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Author Topic: would this work- shaving cell walls?  (Read 1031 times)
tbh-fan
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« on: May 10, 2007, 03:36:36 AM »

hi,
I was wondering about if a queenless split nuc has to raise a queen from emergency cells, and there are eggs and young larvae only on combs with plenty of cocoons-would it help the bees to raise a quality queen if the largest portion of the comb cell walls (per height) is removed with a sharp knife first, thus the bees would have less trouble to build larger queen cells

any ideas?
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Understudy
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« Reply #1 on: May 10, 2007, 07:19:45 AM »

If the bees need a queen and they have a brood frame with eggs and larvae, they will make their own. You don't have to do anything.

Sincerely,
Brendhan
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tbh-fan
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« Reply #2 on: May 11, 2007, 05:17:09 AM »


first of all, once i was told: there are no stupid questions, there are only stupid answers - BEELOVER, thanks, you got me the definite proof this statement is valid

secondly,
Brendhan thanks for your advice, i realize the bees know best how to raise their own queen in the best way they can, i know the bee biology quite a bit, BUT,
also, once i was told, if you gonna make a split this way, it is much better to take a recently built comb filed with eggs and young larvae-this way the bees can chew out the cell walls so the emergency cells built are larger and consequently the queen raised will be of a higher quality, rather than from old combs, with though cell walls (due to the cocoons),

BUT, if you have only old brood combs available, i was wondering if the mentioned procedure would help the bees to produce  emergency cells of a higher quality

regards
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« Reply #3 on: May 11, 2007, 07:10:13 AM »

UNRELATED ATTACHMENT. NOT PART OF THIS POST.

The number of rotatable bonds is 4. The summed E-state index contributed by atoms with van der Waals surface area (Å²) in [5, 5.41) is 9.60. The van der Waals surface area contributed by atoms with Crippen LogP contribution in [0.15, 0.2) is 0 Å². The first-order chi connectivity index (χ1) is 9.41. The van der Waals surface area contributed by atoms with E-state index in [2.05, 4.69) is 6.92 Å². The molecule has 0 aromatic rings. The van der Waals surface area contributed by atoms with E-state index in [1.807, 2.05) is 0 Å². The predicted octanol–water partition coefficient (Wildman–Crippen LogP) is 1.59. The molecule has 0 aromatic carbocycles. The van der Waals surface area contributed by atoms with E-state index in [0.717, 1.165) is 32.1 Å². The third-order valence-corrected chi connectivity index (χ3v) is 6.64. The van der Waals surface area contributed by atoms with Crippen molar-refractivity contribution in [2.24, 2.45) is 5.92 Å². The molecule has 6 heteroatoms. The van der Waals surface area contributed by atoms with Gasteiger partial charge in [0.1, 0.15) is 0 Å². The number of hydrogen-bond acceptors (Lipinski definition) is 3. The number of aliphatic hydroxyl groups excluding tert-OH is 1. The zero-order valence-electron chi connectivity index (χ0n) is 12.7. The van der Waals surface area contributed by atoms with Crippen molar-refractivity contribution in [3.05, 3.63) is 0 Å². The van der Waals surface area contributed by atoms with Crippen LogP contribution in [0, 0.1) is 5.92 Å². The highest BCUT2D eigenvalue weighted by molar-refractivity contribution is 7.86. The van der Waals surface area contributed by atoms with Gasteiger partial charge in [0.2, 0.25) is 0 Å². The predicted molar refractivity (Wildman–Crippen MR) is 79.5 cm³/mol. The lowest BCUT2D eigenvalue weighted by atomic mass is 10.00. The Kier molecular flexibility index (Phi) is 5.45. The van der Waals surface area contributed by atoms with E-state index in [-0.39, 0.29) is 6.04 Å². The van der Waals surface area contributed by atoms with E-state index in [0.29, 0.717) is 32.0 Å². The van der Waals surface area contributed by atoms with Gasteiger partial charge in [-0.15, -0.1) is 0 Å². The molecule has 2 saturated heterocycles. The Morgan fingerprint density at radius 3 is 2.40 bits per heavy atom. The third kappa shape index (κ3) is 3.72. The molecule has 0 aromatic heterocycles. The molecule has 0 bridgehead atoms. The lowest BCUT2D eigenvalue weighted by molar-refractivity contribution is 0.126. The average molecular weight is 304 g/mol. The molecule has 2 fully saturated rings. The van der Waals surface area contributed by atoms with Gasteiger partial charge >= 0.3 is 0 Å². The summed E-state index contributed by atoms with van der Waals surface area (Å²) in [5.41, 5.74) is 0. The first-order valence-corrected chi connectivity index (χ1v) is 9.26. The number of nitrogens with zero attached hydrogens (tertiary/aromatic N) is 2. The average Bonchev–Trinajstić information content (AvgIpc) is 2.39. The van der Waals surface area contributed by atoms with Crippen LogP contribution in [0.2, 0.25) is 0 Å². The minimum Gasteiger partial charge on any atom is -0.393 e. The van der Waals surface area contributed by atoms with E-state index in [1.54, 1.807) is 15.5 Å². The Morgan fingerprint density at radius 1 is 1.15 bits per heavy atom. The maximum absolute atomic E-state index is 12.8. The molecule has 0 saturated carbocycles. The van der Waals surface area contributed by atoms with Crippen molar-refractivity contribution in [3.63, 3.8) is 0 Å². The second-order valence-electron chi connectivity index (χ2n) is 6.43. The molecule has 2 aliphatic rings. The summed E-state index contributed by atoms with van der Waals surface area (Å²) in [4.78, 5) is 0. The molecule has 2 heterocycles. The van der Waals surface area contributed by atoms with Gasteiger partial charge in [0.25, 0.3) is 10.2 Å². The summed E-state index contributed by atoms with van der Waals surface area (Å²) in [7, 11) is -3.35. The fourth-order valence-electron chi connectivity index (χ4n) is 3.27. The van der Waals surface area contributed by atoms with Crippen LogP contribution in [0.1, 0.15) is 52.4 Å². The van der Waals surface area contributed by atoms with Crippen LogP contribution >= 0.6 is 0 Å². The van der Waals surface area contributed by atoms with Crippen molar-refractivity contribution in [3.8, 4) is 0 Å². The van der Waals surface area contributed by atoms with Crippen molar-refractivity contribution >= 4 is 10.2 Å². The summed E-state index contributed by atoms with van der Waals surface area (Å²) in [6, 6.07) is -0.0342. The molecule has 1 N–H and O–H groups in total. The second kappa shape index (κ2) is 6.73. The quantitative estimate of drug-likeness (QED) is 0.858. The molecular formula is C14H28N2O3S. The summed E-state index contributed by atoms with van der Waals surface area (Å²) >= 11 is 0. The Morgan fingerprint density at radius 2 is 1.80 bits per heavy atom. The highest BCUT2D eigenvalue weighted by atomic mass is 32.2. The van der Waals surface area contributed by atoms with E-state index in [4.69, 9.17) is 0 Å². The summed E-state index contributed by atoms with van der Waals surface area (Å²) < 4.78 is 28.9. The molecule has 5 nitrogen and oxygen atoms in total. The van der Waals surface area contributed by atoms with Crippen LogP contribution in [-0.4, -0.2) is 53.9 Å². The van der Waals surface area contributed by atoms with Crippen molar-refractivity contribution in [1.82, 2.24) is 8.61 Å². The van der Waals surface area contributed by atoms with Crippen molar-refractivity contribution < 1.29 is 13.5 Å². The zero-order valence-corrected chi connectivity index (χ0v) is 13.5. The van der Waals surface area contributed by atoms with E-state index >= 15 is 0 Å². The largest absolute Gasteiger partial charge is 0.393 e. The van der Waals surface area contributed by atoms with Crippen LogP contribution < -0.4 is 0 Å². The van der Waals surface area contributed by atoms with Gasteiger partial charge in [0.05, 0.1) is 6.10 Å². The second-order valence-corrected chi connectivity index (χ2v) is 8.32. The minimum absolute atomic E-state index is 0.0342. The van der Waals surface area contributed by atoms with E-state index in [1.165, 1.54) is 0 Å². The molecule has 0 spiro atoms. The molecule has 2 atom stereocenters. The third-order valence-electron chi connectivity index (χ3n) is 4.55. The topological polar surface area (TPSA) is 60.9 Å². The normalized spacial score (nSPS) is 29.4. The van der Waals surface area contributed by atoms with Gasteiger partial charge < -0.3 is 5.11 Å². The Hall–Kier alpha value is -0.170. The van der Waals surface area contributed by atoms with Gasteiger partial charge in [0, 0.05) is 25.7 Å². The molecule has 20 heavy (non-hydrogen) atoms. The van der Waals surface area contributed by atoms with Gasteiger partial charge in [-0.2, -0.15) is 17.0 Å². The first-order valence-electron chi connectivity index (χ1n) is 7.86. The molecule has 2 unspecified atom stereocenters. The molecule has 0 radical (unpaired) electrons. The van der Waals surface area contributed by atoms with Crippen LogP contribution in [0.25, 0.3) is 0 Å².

The age of the comb has no bearing on the quality level of the queen. The factor in the queen is the age of the larvae. The worker bees can make queen cells with old or new comb.

Sincerely,
Brendhan
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Scadsobees
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« Reply #4 on: May 11, 2007, 07:57:24 AM »

I haven't heard of that, but I did read a pamphlet where the fellow would put a ?.22.? bullet over the cells that he wanted as queens, then would powder sugar of flour the frame and kill all of the others.  Then there would only be select cells become queens where you want them.

I think that shaving the cells down would just allow them to keep the cell closer to the frame instead of farther out.  They will build the cell as big as they need to and float the larvae out of the cell.

But don't always take our word on it and try it out yourself if you get the chance.  Sometimes they do things that are illogical....

And it IS a good idea to keep a boardman feeder on the hive with water in it so that they can stay refreshed and cool.  Better than having them try to go swimming at the neighbors.  Sometimes it helps to try to understand the question before shooting off your fingers.

Rick
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Rick
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